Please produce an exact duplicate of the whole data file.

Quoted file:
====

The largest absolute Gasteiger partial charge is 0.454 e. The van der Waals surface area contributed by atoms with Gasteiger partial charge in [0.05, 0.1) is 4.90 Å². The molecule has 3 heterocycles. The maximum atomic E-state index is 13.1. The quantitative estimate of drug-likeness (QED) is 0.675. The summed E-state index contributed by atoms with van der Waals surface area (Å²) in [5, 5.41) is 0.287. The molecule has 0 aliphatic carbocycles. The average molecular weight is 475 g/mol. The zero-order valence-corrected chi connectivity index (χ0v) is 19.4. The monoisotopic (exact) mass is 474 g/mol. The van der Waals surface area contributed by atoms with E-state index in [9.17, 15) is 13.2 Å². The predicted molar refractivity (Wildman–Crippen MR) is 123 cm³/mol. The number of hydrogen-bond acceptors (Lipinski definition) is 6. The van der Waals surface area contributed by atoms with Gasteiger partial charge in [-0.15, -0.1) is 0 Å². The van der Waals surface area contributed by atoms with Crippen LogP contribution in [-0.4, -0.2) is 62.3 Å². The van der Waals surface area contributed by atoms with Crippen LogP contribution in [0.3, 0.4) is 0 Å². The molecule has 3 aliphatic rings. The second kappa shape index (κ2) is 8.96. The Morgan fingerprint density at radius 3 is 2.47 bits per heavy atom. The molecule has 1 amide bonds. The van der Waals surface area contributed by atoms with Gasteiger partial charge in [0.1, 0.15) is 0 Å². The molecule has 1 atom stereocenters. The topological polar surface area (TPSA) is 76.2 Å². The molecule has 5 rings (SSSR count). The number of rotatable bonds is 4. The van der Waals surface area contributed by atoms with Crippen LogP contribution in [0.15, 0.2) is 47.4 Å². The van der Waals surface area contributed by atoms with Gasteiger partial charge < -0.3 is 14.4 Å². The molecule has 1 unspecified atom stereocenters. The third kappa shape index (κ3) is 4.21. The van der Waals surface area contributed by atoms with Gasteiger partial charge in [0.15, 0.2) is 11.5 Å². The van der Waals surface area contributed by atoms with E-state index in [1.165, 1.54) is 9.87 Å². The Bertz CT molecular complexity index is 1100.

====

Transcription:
The largest absolute Gasteiger partial charge is 0.454 e. The van der Waals surface area contributed by atoms with Gasteiger partial charge in [0.05, 0.1) is 4.90 Å². The molecule has 3 heterocycles. The maximum atomic E-state index is 13.1. The quantitative estimate of drug-likeness (QED) is 0.675. The summed E-state index contributed by atoms with van der Waals surface area (Å²) in [5, 5.41) is 0.287. The molecule has 0 aliphatic carbocycles. The average molecular weight is 475 g/mol. The zero-order valence-corrected chi connectivity index (χ0v) is 19.4. The monoisotopic (exact) mass is 474 g/mol. The van der Waals surface area contributed by atoms with E-state index in [9.17, 15) is 13.2 Å². The predicted molar refractivity (Wildman–Crippen MR) is 123 cm³/mol. The number of hydrogen-bond acceptors (Lipinski definition) is 6. The van der Waals surface area contributed by atoms with Gasteiger partial charge in [-0.15, -0.1) is 0 Å². The van der Waals surface area contributed by atoms with Crippen LogP contribution in [-0.4, -0.2) is 62.3 Å². The van der Waals surface area contributed by atoms with Crippen LogP contribution in [0.3, 0.4) is 0 Å². The molecule has 3 aliphatic rings. The second kappa shape index (κ2) is 8.96. The Morgan fingerprint density at radius 3 is 2.47 bits per heavy atom. The molecule has 1 amide bonds. The van der Waals surface area contributed by atoms with Gasteiger partial charge in [0.1, 0.15) is 0 Å². The molecule has 1 atom stereocenters. The topological polar surface area (TPSA) is 76.2 Å². The molecule has 5 rings (SSSR count). The number of rotatable bonds is 4. The van der Waals surface area contributed by atoms with Crippen LogP contribution in [0.15, 0.2) is 47.4 Å². The van der Waals surface area contributed by atoms with Gasteiger partial charge < -0.3 is 14.4 Å². The molecule has 1 unspecified atom stereocenters. The third kappa shape index (κ3) is 4.21. The van der Waals surface area contributed by atoms with Gasteiger partial charge in [0.15, 0.2) is 11.5 Å². The van der Waals surface area contributed by atoms with E-state index in [1.165, 1.54) is 9.87 Å². The Bertz CT molecular complexity index is 1100.